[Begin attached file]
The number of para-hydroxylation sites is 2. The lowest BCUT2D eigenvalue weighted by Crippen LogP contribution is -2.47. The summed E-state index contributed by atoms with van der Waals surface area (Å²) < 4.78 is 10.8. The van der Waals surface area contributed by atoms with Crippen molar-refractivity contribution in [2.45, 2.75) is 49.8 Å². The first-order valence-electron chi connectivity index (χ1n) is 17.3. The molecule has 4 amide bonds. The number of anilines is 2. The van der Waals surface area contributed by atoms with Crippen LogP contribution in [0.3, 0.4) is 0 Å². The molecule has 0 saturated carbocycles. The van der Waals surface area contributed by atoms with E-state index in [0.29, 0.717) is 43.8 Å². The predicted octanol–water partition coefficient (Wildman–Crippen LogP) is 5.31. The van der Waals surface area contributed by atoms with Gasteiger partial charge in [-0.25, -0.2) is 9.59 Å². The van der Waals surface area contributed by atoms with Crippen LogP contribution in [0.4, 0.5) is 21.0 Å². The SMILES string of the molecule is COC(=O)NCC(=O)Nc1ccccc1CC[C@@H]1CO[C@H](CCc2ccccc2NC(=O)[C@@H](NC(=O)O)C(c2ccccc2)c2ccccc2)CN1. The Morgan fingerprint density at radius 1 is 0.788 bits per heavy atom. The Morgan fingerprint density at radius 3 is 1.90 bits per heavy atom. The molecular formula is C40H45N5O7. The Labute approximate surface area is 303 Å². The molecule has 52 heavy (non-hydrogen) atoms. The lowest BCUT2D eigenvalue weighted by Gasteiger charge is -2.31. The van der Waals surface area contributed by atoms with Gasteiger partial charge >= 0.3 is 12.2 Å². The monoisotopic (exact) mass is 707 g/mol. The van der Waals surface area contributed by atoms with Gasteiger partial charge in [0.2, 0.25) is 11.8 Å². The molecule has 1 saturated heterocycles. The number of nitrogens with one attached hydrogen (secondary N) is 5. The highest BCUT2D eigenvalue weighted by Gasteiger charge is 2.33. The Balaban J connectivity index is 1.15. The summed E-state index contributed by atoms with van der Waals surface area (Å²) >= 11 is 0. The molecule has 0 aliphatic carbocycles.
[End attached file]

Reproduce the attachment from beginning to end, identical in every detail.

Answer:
The number of para-hydroxylation sites is 2. The lowest BCUT2D eigenvalue weighted by Crippen LogP contribution is -2.47. The summed E-state index contributed by atoms with van der Waals surface area (Å²) < 4.78 is 10.8. The van der Waals surface area contributed by atoms with Crippen molar-refractivity contribution in [2.45, 2.75) is 49.8 Å². The first-order valence-electron chi connectivity index (χ1n) is 17.3. The molecule has 4 amide bonds. The number of anilines is 2. The van der Waals surface area contributed by atoms with Crippen LogP contribution in [0.3, 0.4) is 0 Å². The molecule has 0 saturated carbocycles. The van der Waals surface area contributed by atoms with E-state index in [0.29, 0.717) is 43.8 Å². The predicted octanol–water partition coefficient (Wildman–Crippen LogP) is 5.31. The van der Waals surface area contributed by atoms with Gasteiger partial charge in [-0.25, -0.2) is 9.59 Å². The van der Waals surface area contributed by atoms with Crippen LogP contribution in [0.4, 0.5) is 21.0 Å². The SMILES string of the molecule is COC(=O)NCC(=O)Nc1ccccc1CC[C@@H]1CO[C@H](CCc2ccccc2NC(=O)[C@@H](NC(=O)O)C(c2ccccc2)c2ccccc2)CN1. The Morgan fingerprint density at radius 1 is 0.788 bits per heavy atom. The Morgan fingerprint density at radius 3 is 1.90 bits per heavy atom. The molecular formula is C40H45N5O7. The Labute approximate surface area is 303 Å². The molecule has 52 heavy (non-hydrogen) atoms. The lowest BCUT2D eigenvalue weighted by Gasteiger charge is -2.31. The van der Waals surface area contributed by atoms with Gasteiger partial charge >= 0.3 is 12.2 Å². The monoisotopic (exact) mass is 707 g/mol. The van der Waals surface area contributed by atoms with Gasteiger partial charge in [0.2, 0.25) is 11.8 Å². The molecule has 1 saturated heterocycles. The number of nitrogens with one attached hydrogen (secondary N) is 5. The highest BCUT2D eigenvalue weighted by Gasteiger charge is 2.33. The Balaban J connectivity index is 1.15. The summed E-state index contributed by atoms with van der Waals surface area (Å²) >= 11 is 0. The molecule has 0 aliphatic carbocycles.